Recently I took my almost three-year-old granddaughter on a five-day trip to Florida. You wouldn’t think that this would have been such a big deal, but I have gotten lots of comments and questions sounding suspiciously like, “Why would you do such a thing?”
On trams at airports, in rental car shuttles and waiting in the airport people would stop and say, “What a cute little girl (and she is) and then make some comment to the effect that I must be transporting her home or some such thing.
When I’d say, “No we’re on an adventure for five days,” I’d get incredulous looks. I’m sure my silver hair and clearly Grandmother status (although I prefer the Nana moniker) make some wonder if I was crazy.
No, I wasn’t and I had a wonderful time. These questions prompted me to think about why I would travel with such a young child. This blog addresses my thoughts. But before I go into that, I must come clean. Two and a half of those days, I had a buddy to help. Maddy and I visited a long time and special friend in Florida. It takes a village, the cliché goes, and traveling at my age with such a small child. It’s true. We had a grand time.
But on to the benefits and reasons for my adventure.
1. I want my grand children to know me and to know my passion for seeing the world. It hit me when we were driving from Orlando to New Symrna Beach and listening to the CD that Madelyn’s Mommy so thoughtful provided. The song, “The Bear went over the Mountain” came on and as I belted out the words with Maddy singing along in her car seat, I had one of those, “Of course. This is what it is all about. The bear went over the mountain…….to See what he could See.”
That’s a bit of how I feel about travel. I want to see what is on the other side of the mountain. I have a curiosity that won’t quit or “ants in my pants” as one friend described it… and I’d love to instill some of that fascination in the next generation of our family.
2.Traveling with a small child is a Zen type experience for me. Hah! You say, this sounds crazy, but its not. For someone like me who has a penchant for lists, calendars, organizing and endless planning, being with a small child is a total “in the moment” experience. No multi-tasking or thinking about what we’re doing next week Thursday.
For one thing, I have a main mission of keeping this child safe. I have to keep total focus on where she is, what she is eating, touching or doing. Will have no lost child, choking on strange objects or inappropriate encounters with strangers on my watch. Keeps me totally in the moment.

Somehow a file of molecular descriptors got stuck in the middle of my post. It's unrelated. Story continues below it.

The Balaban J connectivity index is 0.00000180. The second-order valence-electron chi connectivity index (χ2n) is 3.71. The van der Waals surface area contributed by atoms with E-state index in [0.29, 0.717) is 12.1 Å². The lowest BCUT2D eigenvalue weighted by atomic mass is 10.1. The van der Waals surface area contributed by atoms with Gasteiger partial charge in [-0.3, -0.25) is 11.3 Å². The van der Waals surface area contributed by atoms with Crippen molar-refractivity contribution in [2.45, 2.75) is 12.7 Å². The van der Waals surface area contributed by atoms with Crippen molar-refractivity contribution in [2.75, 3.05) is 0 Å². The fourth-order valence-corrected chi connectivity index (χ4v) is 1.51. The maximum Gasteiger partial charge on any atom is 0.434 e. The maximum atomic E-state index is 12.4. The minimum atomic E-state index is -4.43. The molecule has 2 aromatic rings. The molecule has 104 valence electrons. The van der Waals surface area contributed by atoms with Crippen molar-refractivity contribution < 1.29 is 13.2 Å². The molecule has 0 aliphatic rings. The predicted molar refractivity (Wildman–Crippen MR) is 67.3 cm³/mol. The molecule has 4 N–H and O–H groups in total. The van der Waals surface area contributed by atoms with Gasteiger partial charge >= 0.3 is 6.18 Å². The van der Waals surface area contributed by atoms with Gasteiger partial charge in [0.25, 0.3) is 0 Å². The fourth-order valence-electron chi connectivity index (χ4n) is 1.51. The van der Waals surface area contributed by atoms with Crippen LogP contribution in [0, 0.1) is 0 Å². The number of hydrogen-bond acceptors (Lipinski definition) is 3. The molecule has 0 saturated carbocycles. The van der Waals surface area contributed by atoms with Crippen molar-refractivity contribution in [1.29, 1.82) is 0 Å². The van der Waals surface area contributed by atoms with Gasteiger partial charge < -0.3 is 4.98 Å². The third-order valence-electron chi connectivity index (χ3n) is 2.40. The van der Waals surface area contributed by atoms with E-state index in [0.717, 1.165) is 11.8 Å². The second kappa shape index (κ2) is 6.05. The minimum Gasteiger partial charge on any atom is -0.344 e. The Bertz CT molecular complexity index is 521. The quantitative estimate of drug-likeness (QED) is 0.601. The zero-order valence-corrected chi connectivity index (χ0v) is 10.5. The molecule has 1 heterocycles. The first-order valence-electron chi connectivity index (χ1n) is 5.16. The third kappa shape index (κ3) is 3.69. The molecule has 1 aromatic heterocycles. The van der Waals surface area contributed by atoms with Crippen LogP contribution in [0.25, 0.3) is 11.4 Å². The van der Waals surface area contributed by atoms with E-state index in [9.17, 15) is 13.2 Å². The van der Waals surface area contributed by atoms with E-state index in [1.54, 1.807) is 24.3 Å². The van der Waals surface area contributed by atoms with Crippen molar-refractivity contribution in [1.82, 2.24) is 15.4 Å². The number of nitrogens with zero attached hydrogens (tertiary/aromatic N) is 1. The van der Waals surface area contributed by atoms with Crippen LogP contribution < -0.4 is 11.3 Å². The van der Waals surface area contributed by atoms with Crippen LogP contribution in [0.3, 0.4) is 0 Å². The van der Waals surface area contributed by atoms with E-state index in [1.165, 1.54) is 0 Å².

The other Zen like experience is sharing the total absorption with things I might take for granted and not stop to look at. For example, Madelyn became fascinated with the foam on the beach, manipulating it for at least ten minutes.
She cautiously dropped sand and water on it to see what would happen, drew designs in the sand around it and then confidently stamped her little feet to make it mostly go away. Once her curiosity was satisfied, off down the beach she skipped.
3. I loved seeing the world through her eyes. The questions were fun and I loved explaining the simplest of things. Like, walking down the hall of our big hotel and seeing the newspapers laying outside the door. I explained to her that this meant all these people in the rooms were still sleeping (good reason for keeping our voices low). On the way back after breakfast she observed that many of those people were now up because so many of the papers were gone.
“True, but we still don’t get to be noisy in the hall,” I responded.
Or the when the “room service” arrived—huge blessing to me after a full day of travel and total concentration. Her eyes doubled in size when she saw the table being wheeled in and marveled at a small vase of flowers nestled in between our plates of burgers.
4. Probably the best part of the experience was getting to know our little sweet heart—her tentativeness, her pure joy in the moment and her happy view of life.
The telling moment was on the first day of travel. We made our two flights, found the luggage, got to the rental car office and got the car. I was handed the car seat and an instruction booklet.
Nope. Not installed.
I struggled for twenty minutes in the dark garage and dark car with Madelyn hopping around, actually behaving very well considering. I finally got the thing jerry rigged and as I buckled her in I sternly said, “Now Madelyn. Nana needs your help. She’s in a strange car, unknown airport and driving to a new hotel. You need to be very quiet.”
She solemnly nodded.
As we made our way through the rental car check out exit and negotiated the confusing airport exit, I hear this little voice from the backseat chirp, “Nana, we’re having fun, aren’t we?”
That says it all.